Best Of :: Food & Drink
Denver is home to an estimated 10,000 people of Ethiopian descent — and nearly as many Ethiopian restaurants, or so it seems when you're driving east on Colfax through Aurora. Choosing one that reflects the diversity and nuances of Ethiopian cuisine can be a challenge for those unfamiliar with the smells and spices of East Africa. But the native, the initiated and the adventurous can all be found at Africana Cafe, where the city's Abasha community meets to eat. Africana offers the usual array of traditional Ethiopian food: spongy injera bread, platters of vegetables and meats accented with the earthy berbere chili spice, as well as really traditional dishes such as kitfo — raw or rare ground beef served with lots of fire. But Africana stands out for its perfect rendering of a few simple but beloved staples, including shiro wot, a stew of chickpeas puréed with garlic. This is comfort food for those yearning for Addis Ababa — and anyone who just loves simple, tasty and good.
Rise and Shine Biscuit Kitchen and Cafe, a pioneering little enterprise that shares the same Crestmoor quarters as Basil Doc's Pizza, buzzes with a heavy trade of moms toting toddlers in state-of-the-art strollers, java guzzlers and bread heads who show up bright and early for the flaky, fresh-baked buttermilk biscuits — pudgy, warm in the center and delicious on their own or slathered with butter, jam or honey. Naked, they're just $1.25; add jam or honey for another two bits. Owner and master biscuit-maker Seth Rubin always offers a biscuit of the day — bacon cheddar, Nutella, smoked Gouda and rosemary olive oil have all been recent offerings — and on Fridays, he bakes batches of beer biscuits with brews from Great Divide Brewing Company.
The champagne just keeps flowing at the Dom Perignon Sunday Brunch, offered from 10 a.m. until 3 p.m. every week in Ellyngton's, the elegant corner dining room at the Brown Palace. And the brunch buffet spread is just as sumptuous as the surroundings: There are stations that make waffles and omelets to order; stations that carve up huge haunches of meat and dish up fresh fish; salad and sushi stations; pastry stations overflowing with incredible confections. The buffet alone will run you $46.95, but since this is food fit for a king, you might as well treat yourself royally and fork over the $186.95 that will let you brunch with Dom.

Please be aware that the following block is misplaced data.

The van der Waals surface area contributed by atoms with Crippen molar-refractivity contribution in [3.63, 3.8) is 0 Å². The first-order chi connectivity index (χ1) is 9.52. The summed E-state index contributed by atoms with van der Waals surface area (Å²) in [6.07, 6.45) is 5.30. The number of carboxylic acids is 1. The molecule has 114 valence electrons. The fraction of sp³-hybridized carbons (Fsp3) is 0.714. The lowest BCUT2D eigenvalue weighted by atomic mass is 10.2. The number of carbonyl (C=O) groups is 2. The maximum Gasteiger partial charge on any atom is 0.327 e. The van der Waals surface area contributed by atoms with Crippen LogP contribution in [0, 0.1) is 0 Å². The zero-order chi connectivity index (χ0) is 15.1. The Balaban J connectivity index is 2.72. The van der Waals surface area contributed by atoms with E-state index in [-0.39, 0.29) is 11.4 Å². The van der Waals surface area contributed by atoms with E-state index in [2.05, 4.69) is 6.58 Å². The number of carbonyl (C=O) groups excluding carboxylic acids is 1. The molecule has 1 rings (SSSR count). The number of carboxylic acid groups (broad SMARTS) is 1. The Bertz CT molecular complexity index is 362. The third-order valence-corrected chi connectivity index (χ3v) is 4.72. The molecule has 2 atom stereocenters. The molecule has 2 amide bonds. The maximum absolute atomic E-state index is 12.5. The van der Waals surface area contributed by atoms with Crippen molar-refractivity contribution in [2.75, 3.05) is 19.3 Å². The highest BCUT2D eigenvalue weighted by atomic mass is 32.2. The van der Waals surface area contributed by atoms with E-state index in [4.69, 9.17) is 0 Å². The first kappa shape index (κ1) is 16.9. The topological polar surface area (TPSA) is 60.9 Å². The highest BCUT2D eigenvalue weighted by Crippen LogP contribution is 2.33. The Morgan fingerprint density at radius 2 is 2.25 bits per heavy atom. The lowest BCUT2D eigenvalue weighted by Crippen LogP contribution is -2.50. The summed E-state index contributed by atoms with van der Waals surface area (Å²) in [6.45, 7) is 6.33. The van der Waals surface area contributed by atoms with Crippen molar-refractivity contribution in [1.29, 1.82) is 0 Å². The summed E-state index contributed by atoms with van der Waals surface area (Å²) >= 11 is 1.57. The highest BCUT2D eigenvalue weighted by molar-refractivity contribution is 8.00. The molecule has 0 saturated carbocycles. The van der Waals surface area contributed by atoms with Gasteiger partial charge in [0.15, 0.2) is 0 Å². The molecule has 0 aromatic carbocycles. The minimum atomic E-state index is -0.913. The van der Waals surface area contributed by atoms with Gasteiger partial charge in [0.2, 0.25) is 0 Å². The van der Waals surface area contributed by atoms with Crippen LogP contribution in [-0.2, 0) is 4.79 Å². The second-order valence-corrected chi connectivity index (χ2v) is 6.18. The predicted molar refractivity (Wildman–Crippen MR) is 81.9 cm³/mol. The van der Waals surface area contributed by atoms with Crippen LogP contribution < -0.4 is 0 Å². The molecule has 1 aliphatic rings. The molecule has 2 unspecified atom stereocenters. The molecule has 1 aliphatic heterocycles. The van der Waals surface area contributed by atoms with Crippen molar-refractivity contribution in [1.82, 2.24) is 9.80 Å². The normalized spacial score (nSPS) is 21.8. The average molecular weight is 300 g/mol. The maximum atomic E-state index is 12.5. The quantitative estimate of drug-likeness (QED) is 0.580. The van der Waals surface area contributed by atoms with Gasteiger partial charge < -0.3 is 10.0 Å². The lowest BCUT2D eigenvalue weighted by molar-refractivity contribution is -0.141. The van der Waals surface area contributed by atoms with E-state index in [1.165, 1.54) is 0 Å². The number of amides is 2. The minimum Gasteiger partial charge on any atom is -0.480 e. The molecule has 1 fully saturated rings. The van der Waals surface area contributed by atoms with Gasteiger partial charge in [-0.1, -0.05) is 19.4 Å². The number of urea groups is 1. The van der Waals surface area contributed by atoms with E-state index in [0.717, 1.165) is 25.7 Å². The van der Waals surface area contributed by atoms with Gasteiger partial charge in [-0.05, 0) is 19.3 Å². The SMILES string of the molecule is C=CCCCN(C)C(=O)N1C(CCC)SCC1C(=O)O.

Rosa Linda's Mexican Cafe marked its 25th anniversary this year — 25 years of serving up some of the city's best Mexican food in a northwest Denver neighborhood that was beyond sketchy when Rosa Linda's first opened and is now the hottest restaurant neighborhood in the city. To celebrate this big birthday, the Aguirre family decided to give the entire city a present: weekly specials that roll prices back to 1985. In honor of the restaurant's very first Best of Denver win, through April 7 the special is the Best of Denver Combo: one shredded beef or chicken burrito, one chile relleno, both smothered in green with a side of rice and beans, for just $5.95. But even ordering off Rosa Linda's regular menu, you can get a big dinner for under ten bucks — and the incredible hospitality from this friendly family is all free.
Put this in your pipe and smoke it: If you like your coffee strong and the atmosphere in which you drink it just as pungent, head for Gypsy House Cafe. The specialty here is Turkish coffee, which is a leap for the Starbucks connoisseur, but it's well worth the plunge. The food is good, the wi-fi is free — and they'll hook you up with just the right tobacco for your hookah.
Happy has made a number of adjustments since it opened in early 2009 as Happy Noodle House, most of them very smart (and earning this Big Red F venture a nod from Forbes in its "America's Best New Restaurants" lists). But none of the developments have been as happy as the evolution of the Bitter Bar, Happy's "late-night alter ego," where mixologist and partner James Lee (named one of the country's top ten mixologists by Playboy Magazine) has turned the handcrafted cocktail into a contemporary art form. At the Bitter Bar, what's old is brand-spanking-new again, as the staff gives an original twist to traditional cocktails, using local, organic, fresh ingredients — and very fresh thinking. Lee shares that thinking at regular cocktail classes that have become one of the hottest tickets in town.